Going the Distance
Dan Rivord (above) won his race even before he approached the starting line at the recent Hope Starts Here Challenge 13-mile run. That’s because he knew that no matter where on the competition list he finished, he would finish.
Prior to bariatric surgery at UP Health System – Marquette, Dan wouldn’t have even dreamed of starting such a race.
At age 40, today the 185-pound Ishpeming resident has an athletic build that could easily be the envy of men decades younger. But at the time of his surgery in May of 2014, Dan’s health was failing fast – primarily due to his weighing 360 pounds.
Studying a photo taken shortly prior to his bariatric procedure, Dan says, “I was always a little bit bigger guys, but not like this. I don’t know how, but my weight just got away from me. The next thing you know, I’m at work and one night I could feel my blood pressure in my eyes. My blood pressure was 210 over 110 and the doctor said, ‘You’re going to have a stroke.’”
A US Army veteran, Dan has worked the past 17 years for Cliffs Natural Resources. Weight gain for Dan was “like a yo-yo” over several years. He recalls, “I could lose 60 pounds, then gain 80 or 90. After a while you just get frustrated and you just give up.”
Dan made a decision to attend a bariatric surgery education/screening at UPHS – Marquette, learning that the surgery could – combined with serious lifestyle changes – help him get his weight under control and start restoring his health.
“I learned that you have to change or you will go back to the way you were,” says Dan. “Not everyone is a candidate for bariatric because it can’t be used just as a shortcut to jumpstart a diet.”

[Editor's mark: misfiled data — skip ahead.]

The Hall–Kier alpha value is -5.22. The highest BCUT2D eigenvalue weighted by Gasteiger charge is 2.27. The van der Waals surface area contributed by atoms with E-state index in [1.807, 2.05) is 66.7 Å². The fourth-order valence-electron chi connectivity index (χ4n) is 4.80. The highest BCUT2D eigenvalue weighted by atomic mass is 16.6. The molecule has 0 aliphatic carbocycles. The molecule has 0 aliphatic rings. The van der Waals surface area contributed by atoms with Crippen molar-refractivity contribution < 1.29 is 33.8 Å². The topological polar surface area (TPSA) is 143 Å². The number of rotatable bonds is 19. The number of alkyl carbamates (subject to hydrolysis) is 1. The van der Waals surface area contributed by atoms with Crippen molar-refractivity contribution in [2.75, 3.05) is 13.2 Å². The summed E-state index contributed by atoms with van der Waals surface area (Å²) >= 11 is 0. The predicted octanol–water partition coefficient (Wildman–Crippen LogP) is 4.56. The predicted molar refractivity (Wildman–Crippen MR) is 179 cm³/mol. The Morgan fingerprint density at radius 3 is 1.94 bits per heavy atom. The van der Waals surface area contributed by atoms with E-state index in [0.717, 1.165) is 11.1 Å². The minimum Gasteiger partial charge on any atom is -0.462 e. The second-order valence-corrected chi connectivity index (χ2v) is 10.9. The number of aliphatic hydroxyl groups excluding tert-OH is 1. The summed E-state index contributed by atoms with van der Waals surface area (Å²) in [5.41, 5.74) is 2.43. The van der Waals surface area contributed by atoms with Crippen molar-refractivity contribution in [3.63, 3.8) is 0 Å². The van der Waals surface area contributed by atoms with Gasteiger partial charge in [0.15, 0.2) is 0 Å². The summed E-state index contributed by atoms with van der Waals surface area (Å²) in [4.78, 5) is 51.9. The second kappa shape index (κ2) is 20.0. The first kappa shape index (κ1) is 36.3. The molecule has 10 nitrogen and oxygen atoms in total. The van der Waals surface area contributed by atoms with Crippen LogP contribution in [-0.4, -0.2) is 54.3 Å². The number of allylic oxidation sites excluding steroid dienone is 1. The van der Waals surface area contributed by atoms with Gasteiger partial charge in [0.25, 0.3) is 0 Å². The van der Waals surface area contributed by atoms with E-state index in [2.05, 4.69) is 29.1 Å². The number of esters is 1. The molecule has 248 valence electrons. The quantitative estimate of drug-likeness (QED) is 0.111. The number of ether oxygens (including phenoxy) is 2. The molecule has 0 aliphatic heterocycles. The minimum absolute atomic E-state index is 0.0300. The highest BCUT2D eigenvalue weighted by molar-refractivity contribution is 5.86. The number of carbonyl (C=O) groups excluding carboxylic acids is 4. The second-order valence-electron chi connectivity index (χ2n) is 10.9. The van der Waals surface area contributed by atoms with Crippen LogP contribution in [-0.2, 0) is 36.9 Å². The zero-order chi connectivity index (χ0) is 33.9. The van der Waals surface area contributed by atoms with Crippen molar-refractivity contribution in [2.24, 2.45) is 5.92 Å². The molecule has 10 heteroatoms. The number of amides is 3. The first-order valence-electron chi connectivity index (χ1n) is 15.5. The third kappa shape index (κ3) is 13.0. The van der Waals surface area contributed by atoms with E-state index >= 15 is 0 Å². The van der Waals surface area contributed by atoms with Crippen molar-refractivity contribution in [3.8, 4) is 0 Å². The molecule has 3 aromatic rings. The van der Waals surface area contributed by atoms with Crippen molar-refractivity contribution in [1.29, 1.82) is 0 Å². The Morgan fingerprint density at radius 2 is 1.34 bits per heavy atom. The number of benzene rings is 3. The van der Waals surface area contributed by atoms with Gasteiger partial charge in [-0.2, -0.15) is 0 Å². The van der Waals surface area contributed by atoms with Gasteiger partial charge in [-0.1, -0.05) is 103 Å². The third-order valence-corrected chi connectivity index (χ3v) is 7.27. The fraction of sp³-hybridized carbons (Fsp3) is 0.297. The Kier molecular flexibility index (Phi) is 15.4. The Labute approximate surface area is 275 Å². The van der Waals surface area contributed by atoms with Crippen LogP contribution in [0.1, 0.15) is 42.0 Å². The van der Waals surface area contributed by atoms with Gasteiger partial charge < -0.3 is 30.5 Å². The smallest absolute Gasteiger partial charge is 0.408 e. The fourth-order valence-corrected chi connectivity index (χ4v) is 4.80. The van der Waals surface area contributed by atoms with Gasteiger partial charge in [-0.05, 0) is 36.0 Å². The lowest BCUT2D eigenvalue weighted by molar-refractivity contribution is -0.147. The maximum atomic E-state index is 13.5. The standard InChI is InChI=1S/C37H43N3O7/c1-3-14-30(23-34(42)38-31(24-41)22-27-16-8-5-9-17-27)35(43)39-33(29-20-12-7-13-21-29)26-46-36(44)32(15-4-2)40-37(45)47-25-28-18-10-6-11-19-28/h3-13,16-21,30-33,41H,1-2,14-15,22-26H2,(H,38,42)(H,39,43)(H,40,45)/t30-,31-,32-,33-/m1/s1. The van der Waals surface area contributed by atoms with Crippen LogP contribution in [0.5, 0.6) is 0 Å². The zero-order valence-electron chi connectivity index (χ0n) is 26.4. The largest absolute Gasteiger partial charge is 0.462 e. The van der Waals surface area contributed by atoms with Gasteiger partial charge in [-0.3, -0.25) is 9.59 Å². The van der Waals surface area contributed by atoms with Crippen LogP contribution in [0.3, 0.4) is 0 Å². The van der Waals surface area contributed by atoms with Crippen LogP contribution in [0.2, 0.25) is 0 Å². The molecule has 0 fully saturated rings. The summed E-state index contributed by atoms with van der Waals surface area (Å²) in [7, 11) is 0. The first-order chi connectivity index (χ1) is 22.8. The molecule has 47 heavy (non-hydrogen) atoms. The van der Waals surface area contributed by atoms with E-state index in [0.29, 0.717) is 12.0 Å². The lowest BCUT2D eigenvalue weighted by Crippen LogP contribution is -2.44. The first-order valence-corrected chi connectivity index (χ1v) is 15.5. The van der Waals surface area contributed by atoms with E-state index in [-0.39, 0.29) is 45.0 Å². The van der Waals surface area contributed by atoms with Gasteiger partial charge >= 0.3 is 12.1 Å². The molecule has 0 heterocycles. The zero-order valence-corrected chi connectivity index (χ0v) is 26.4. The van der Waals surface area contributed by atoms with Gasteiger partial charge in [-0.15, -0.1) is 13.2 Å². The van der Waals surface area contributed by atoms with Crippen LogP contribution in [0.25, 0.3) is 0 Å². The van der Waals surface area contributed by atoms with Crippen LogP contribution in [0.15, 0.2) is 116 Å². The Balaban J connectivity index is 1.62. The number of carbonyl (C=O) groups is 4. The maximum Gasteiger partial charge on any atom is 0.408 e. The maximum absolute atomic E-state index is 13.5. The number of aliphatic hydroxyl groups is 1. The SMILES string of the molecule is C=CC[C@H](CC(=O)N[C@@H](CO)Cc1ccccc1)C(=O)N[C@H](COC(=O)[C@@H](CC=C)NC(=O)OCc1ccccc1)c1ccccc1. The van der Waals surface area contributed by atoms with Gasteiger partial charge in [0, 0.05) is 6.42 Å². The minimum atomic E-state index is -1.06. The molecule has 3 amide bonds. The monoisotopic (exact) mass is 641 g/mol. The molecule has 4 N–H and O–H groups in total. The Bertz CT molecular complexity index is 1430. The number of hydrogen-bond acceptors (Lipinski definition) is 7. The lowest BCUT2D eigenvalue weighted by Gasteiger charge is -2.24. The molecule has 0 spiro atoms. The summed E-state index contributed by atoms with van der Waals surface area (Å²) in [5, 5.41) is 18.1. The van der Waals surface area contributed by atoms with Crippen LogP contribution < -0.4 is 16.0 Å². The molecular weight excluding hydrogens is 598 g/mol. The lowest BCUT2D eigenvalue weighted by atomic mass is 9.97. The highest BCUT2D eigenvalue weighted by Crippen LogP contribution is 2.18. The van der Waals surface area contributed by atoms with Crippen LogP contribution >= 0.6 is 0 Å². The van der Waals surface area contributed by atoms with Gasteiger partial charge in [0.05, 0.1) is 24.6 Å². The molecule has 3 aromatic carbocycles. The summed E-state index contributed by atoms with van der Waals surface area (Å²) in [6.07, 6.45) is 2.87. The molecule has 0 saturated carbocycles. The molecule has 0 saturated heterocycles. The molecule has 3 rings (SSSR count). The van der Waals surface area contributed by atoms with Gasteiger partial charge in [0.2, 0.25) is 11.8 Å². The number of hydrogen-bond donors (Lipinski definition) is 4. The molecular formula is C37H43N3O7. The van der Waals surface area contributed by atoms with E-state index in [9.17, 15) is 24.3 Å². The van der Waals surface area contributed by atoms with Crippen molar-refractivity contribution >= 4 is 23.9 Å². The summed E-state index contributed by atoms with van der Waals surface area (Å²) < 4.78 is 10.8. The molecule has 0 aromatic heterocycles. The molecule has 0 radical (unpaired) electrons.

At UPHS – Marquette, Dan underwent the “Roux-en-Y Gastric Bypass” procedure. This procedure involves surgery in which the stomach is made smaller by creating a pouch from the top of the stomach. The remainder of the stomach is divided from the top and sealed shut. According to the American Society for Bariatric Surgery and the National Institutes of Health, the Roux-en-Y gastric procedure is the most common of several bariatric surgery options in the U.S.
Dan explains that in addition to skyrocketing blood pressure, high cholesterol, sleep apnea and history of skin cancer, prior to bariatric surgery his obesity was a self-perpetuating downward spiral in other ways:
“My ankles, my knees, my hips, my back – they all hurt when I was so heavy. So I’d come home from work and sit on the coach and watch TV because everything hurt.”
The successful bariatric surgery which Dan underwent was just the first step in taking control of his weight and his health.
“Within four or five days after surgery I was walking a mile and a half every day. Pretty soon I was up to eight miles and then I started going to the gym, lifting weights and building muscle and endurance. I started running in December to burn more fuel. I bust my butt in the gym.”
“Fuel” is how Dan now describes the way he thinks of food. He cut out his soda intake, drinks alcohol only occasionally and avoids fried food. He says, “I find myself reading a lot of ingredient labels on food packages.” That means watching carbs, cutting back on bread and pasta. “So I eat healthy choices all time. It’s helped everybody in my family eat better and my wife is shocked at how much energy I have.”
He concludes, “I don’t use food as a comfort thing now. I’m fueling the machine. Bariatric surgery is actually a tool to help you do your work.”
Dan had no complications from the bariatric surgery. He explains his early and ongoing success simply: “Because I did exactly what I was told by the doc before and after.”
His advice for others with a history of struggling with their weight and are now considering bariatric surgery, is to not view the option as some sort of shortcut or easy fix. Dan says, “Some people think it’s a cure, but you have to do the work. It has to be a whole life change.”
Yes, Dan did finish the Hope Starts Here 13-mile run, taking fourth place in his age category. But just wait until next year.
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